The 1903 dedication of the monument was marked by great festivities which included a parade and dinner. The parade of military units from around the state marched from the New Haven Green to Bay View Park. Merchants and residents decorated their places of business and homes with flags and bunting in honor of the occasion. Department stores featured related exhibits in their shop windows.
Several components of the history of the City Point soldier’s monument set it apart from others. The ethnic feature of its recruiting is one, together with the continued focus on Irish ethnicity 42 years later. The fact that the monument is located on the site of the original encampment is unusual. The monument originally faced west in its initial location and at each corner of the monument there was a Dahlgren cannon on carriage. Now the cannon are in the same positions, but supported on the ground by low concrete fixtures. The cannons are original Civil War 12-pounder Dahlgren guns, which were naval cannons known as “boat howitzers” that could be mounted on carriages and brought ashore for land use. Originally, the monument’s decorative elements were painted gold. A bronze plaque on the east face lists nearly 100 names of unit members who died in service as well as the battle of Baton Rouge. The north face lists nearly 80 names and the battle of Cedar Creek (Va.), and the west face lists nearly 85 names as well as Fishers Hill (Va.).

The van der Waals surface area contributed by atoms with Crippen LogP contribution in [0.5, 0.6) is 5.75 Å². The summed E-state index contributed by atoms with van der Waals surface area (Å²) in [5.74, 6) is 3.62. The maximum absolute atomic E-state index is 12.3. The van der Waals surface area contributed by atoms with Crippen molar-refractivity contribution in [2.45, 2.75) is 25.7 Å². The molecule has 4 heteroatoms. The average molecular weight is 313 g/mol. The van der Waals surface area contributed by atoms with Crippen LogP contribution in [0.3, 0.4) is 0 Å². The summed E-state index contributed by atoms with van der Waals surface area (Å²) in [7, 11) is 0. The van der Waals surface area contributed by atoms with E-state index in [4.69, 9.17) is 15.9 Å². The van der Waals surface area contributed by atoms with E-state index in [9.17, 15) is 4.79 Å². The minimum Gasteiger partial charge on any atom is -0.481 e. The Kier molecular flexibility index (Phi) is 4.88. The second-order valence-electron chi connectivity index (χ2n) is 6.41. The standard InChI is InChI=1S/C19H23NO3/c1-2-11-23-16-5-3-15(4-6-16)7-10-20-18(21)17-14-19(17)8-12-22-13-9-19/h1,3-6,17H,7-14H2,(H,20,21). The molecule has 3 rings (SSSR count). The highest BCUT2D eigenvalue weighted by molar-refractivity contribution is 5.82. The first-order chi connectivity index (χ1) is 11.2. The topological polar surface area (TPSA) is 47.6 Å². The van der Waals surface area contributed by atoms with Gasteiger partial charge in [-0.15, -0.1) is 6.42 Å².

In 1950 construction of The Connecticut Turnpike (I-95) caused the roadway to be located through Bay View Park. The monument was moved some feet to the south to make way and turned to face Sixth Street, rather than Howard Ave.